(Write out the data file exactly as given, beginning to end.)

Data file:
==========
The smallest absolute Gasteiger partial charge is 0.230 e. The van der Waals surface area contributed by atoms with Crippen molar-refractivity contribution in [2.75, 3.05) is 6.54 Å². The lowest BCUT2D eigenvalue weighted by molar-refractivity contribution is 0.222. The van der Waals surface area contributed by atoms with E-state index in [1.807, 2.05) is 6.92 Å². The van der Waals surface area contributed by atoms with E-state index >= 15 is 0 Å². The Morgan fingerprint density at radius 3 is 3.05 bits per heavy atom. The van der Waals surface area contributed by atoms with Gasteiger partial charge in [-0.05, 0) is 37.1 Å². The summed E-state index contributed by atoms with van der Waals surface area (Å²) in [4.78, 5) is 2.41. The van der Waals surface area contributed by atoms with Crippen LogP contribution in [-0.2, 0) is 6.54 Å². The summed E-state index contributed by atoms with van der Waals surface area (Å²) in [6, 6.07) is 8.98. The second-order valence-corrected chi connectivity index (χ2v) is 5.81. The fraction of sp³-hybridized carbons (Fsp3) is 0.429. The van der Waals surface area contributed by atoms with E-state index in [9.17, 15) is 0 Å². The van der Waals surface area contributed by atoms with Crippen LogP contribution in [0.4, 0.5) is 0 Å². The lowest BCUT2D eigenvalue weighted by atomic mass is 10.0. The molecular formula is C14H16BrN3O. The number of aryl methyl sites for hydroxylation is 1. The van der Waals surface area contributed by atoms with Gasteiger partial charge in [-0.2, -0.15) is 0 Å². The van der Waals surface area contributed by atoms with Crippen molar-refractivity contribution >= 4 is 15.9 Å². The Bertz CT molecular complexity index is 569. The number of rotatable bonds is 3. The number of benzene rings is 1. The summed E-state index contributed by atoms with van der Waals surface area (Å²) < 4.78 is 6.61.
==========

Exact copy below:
The smallest absolute Gasteiger partial charge is 0.230 e. The van der Waals surface area contributed by atoms with Crippen molar-refractivity contribution in [2.75, 3.05) is 6.54 Å². The lowest BCUT2D eigenvalue weighted by molar-refractivity contribution is 0.222. The van der Waals surface area contributed by atoms with E-state index in [1.807, 2.05) is 6.92 Å². The van der Waals surface area contributed by atoms with E-state index >= 15 is 0 Å². The Morgan fingerprint density at radius 3 is 3.05 bits per heavy atom. The van der Waals surface area contributed by atoms with Gasteiger partial charge in [-0.05, 0) is 37.1 Å². The summed E-state index contributed by atoms with van der Waals surface area (Å²) in [4.78, 5) is 2.41. The van der Waals surface area contributed by atoms with Crippen LogP contribution in [-0.2, 0) is 6.54 Å². The summed E-state index contributed by atoms with van der Waals surface area (Å²) in [6, 6.07) is 8.98. The second-order valence-corrected chi connectivity index (χ2v) is 5.81. The fraction of sp³-hybridized carbons (Fsp3) is 0.429. The van der Waals surface area contributed by atoms with E-state index in [9.17, 15) is 0 Å². The van der Waals surface area contributed by atoms with Crippen LogP contribution in [0.4, 0.5) is 0 Å². The lowest BCUT2D eigenvalue weighted by atomic mass is 10.0. The molecular formula is C14H16BrN3O. The number of aryl methyl sites for hydroxylation is 1. The van der Waals surface area contributed by atoms with Gasteiger partial charge in [-0.2, -0.15) is 0 Å². The van der Waals surface area contributed by atoms with Crippen molar-refractivity contribution >= 4 is 15.9 Å². The Bertz CT molecular complexity index is 569. The number of rotatable bonds is 3. The number of benzene rings is 1. The summed E-state index contributed by atoms with van der Waals surface area (Å²) < 4.78 is 6.61.